Wednesday, October 9, 2013

Unsupervised Cartwheels. Finally a Thing of the Past

I read the headline and immediately thought that it couldn’t possibly be accurate, there had to be another side to the story. So I clicked on it and read the entire sorry tale and discovered that yes, children at the Weber Middle School in New York would henceforth be banned from playing with “hard” balls during recess. No more footballs, baseballs, or lacrosse balls would be tolerated. In addition, games of tag would be forbidden, and no cartwheels without the aid of a coach.

Port Washington Schools Supt. Kathleen Maloney explained that there had been a rash of playground injuries of late, and that some of the injuries could become quite serious. “We want to make sure that our children have fun, but are also protected.” A spokesperson from the local emergency room offered that he had been seeing some head injuries, along with bumps and scrapes of late and that there were worries about concussions. The story also included this sentence:

Without helmets and pads, children are much more susceptible to getting hurt, experts said.

Luckily for this “expert’s” self respect, his or her name was withheld.

When I was in middle school, recess was my only salvation. Let’s just say that sitting at a desk in a classroom for hours at a time didn’t mix well with my personality type. Every day I would count the minutes until recess. Whenever it rained or snowed, it was something very close to hell for me. What did me and my friends do during recess? I see no need to go into the gory details here, but suffice it to say that if our activities didn’t result in at least one bump or scrape, we would have thought it a colossal failure.

When I read stories like this, it makes me wonder how it is that the people who wind up running public schools are so pathetically uninspiring. What is it about the education bureaucracy that produces such people? From zero-tolerance policies that result in little Johnnie being kicked out of school for pretending to throw a pretend grenade into a pretend fox hole, to the banning of unsupervised cartwheels, modern public education seems to be run by an army of soulless, rubber stamping, idiots who couldn’t pour water out of a boot if the instructions were written on the heel.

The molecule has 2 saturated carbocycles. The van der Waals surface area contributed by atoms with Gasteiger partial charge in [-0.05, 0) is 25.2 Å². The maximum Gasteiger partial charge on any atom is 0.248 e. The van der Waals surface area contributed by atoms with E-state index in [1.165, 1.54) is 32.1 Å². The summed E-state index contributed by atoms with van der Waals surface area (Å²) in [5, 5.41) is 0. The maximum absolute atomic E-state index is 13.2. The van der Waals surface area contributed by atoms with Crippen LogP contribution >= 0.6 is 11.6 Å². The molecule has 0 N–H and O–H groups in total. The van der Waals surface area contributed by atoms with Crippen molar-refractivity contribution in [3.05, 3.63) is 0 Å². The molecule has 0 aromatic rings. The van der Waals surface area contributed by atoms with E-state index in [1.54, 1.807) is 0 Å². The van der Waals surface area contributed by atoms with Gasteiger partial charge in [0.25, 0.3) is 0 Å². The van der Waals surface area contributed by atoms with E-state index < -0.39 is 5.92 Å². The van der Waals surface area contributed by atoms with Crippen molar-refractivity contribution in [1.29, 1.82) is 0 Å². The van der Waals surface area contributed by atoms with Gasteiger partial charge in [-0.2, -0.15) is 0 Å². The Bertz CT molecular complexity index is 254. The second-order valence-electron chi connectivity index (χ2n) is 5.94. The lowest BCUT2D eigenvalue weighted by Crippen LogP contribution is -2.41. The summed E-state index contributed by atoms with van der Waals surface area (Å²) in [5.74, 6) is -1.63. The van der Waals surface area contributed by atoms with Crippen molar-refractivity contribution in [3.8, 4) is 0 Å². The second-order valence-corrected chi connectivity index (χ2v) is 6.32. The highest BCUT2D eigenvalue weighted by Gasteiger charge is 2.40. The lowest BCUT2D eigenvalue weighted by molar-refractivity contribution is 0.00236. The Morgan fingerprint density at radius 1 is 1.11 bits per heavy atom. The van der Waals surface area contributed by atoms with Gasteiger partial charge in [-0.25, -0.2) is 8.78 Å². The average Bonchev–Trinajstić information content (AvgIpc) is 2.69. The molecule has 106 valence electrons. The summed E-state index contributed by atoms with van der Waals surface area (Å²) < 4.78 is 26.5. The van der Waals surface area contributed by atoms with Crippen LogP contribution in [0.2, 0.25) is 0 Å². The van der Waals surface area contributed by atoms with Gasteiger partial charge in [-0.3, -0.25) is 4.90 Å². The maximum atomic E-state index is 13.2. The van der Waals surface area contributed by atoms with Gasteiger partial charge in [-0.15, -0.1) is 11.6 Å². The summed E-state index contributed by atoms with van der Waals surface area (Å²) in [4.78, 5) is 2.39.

It hasn’t always been like this. The Principals at the schools I attended were large and in charge and not to be trifled with, but they were also Solomon-like in their application of justice. I remember the time when I got caught loosening the tops of all the salt shakers at the teachers table in the cafeteria back in elementary school, (I was ratted out by Frank Hargrove). When I was called to the principal’s office, it scared me to death. I was given very strict punishment, but I’ll never forget the smile on his face as I was explaining how I had came up with the idea from a Three Stooges show. He told me that he had seen that one too and it was one of his favorites. How cool was that? Then the hammer came down and I had to help the janitors clean toilets after school. Can you imagine any elementary school child today being made to clean toilets after school?  Between child labor lawyers and union work rules, any Principal imaginative enough to come up with such a punishment would be sued within an inch of his life. Besides:

Children being forced to do degrading and humiliating work at a young age as punishment might suffer self-esteem issues later in life, experts say.

So, thanks to lawyers, helicopter parents, and woosified education bureaucrats, the kids at Weber Middle School will be sitting on the ground in encounter groups during recess, made safe from the runaway skinned knee epidemic by the brave and proactive Ms. Maloney.

Maybe she has a future at the Department of Education.